Anniversary of the Execution of Marie Antoinette

  October 17, 2012 at 2:29 am by

Yesterday marked the anniversary of Marie Antoinette’s execution.

Marie Antoinette, Queen of France

On October 16th, 1793, Marie Antoinette of Austria, former Queen of France, left her prison cell at the Conciergerie in Paris, where she had been imprisoned since August of that year, for the last time.

Having been found guilty of treason by the Revolutionary Tribunal on October 14th, Marie Antoinette was condemned to death, her trial having been a complete farce. King Louis XVI, her husband, had been executed in January, after having been deposed in 1792 following the abolition of the Bourbon Monarchy.

Before she left her cell, Marie Antoinette composed her last letter to her sister-in-law, Princess Élisabeth of France, who was imprisoned at the Temple with Marie Antoinette’s daughter, Marie-Thérèse Charlotte. The letter never made its way to Élisabeth. The former Queen of France left the Conciergerie dressed in a white cotton dress with a black petticoat and white hat, her hair having been cut earlier that morning.

A painting of Marie Antoinette's execution

With her hands bound, Marie Antoinette was taken to the Place de la Révolution in a open cart drawn by two white horses, a priest accompanied her. At noon, Marie Antoinette arrived and climbed the steps to the scaffold where the guillotine awaited her. Just two weeks shy of her 38th birthday, the most famous French Queen was beheaded at 12.15pm, her remains were then dumped in a common grave at the Madeleine Cemetery.

In 1815, following the Bourbon Restoration, King Louis XVIII ordered that the remains of Louis XVI and Marie Antoinette be exhumed from the Madeleine Cemetery and be reburied at Saint Denis Basilica outside Paris, where they have remained ever since.

Filed under Austrian Royals, French Royals, Historical Royals
Tagged , , , , .

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2 Responses to Anniversary of the Execution of Marie Antoinette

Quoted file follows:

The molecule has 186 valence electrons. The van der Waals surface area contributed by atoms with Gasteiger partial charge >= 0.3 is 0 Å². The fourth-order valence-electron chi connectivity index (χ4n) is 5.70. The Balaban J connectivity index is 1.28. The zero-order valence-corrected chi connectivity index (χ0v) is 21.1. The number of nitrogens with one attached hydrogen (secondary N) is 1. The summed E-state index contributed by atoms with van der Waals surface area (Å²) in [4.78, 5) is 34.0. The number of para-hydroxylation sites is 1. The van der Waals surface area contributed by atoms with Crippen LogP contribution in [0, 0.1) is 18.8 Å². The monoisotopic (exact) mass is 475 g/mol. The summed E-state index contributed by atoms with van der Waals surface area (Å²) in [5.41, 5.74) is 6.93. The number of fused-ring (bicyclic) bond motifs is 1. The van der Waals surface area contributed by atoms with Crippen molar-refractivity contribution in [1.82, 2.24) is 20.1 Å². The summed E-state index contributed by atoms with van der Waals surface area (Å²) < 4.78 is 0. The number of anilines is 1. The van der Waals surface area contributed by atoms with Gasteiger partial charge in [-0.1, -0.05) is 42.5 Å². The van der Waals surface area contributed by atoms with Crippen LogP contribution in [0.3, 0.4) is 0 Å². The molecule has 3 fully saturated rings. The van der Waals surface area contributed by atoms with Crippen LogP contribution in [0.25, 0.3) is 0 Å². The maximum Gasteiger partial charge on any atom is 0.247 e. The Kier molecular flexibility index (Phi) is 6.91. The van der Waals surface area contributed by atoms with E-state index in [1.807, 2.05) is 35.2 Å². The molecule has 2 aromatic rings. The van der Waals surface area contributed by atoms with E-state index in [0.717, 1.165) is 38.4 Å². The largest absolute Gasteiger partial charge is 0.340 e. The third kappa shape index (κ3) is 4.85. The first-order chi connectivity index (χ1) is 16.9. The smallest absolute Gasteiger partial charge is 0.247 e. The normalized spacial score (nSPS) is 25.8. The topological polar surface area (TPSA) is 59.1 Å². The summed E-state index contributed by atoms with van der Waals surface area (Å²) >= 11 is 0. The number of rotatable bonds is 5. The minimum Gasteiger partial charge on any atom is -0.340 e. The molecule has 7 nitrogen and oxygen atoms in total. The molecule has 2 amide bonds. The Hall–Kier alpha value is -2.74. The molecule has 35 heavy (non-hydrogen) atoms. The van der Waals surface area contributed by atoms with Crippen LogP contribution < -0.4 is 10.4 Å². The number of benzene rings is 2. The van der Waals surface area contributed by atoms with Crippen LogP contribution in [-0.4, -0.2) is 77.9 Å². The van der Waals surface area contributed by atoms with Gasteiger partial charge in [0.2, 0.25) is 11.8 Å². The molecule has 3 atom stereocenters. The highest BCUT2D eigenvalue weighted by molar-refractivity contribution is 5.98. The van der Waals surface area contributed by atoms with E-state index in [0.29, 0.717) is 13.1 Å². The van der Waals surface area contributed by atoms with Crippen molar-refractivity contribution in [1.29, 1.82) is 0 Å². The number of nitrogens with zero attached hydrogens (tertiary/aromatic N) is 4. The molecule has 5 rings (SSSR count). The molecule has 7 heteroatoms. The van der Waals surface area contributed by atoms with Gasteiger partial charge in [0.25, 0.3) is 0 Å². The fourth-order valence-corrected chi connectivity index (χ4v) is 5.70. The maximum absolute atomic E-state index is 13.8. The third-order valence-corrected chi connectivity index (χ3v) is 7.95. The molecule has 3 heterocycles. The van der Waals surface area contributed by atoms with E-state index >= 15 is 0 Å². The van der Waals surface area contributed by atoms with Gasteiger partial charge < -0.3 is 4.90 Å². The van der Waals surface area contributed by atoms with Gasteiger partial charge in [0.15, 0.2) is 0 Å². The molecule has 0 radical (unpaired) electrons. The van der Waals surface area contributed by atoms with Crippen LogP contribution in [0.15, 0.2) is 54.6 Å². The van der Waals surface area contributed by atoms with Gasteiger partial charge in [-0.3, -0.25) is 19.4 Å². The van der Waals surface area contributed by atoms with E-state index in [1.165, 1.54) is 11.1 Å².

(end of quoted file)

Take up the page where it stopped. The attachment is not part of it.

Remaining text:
1. Father Andrew L. J. James, Ph.D. says:

    Here is a part of the story no one else seems to remember: As she was getting to the guillotine, the Queen accidentally stepped upon the headsman’s foot. “Pardon me,” she said, “for I did not mean to do it.”

    There in, it seems to me, is the “real” Marie Antoinette. She is always accused of saying: “Let them eat cake!” words put in the mouth of the “Wicked Princess,” in Jean Jacques Rousseau’s “Confessions,” which was published in Paris, when Marie Antoinette was 12, and living in Austria. The lie is apparently indelible.

    Though the man upon whose foot she stepped was going to murder her, she would not be so petty and vindictive as to step on his foot! The anniversary is a mournful thing. My family left France, in 1790, never to return. It is estimated that one-quarter of the emigres from the Revolution came to Gallipolis, OH.

    They were robbed by the founders of the old Northwest Territory, who have public buildings named for them. The Rev. Manasseh Cutler (one of the chief frauds) has the principal administration building at Ohio University, Athens, named in his alleged “honor”.

  2. Mavis F says:

    I did not ever beleive that the queen of France utterd those words. “Let then eat cake instead”. It was a big lie that stuck.

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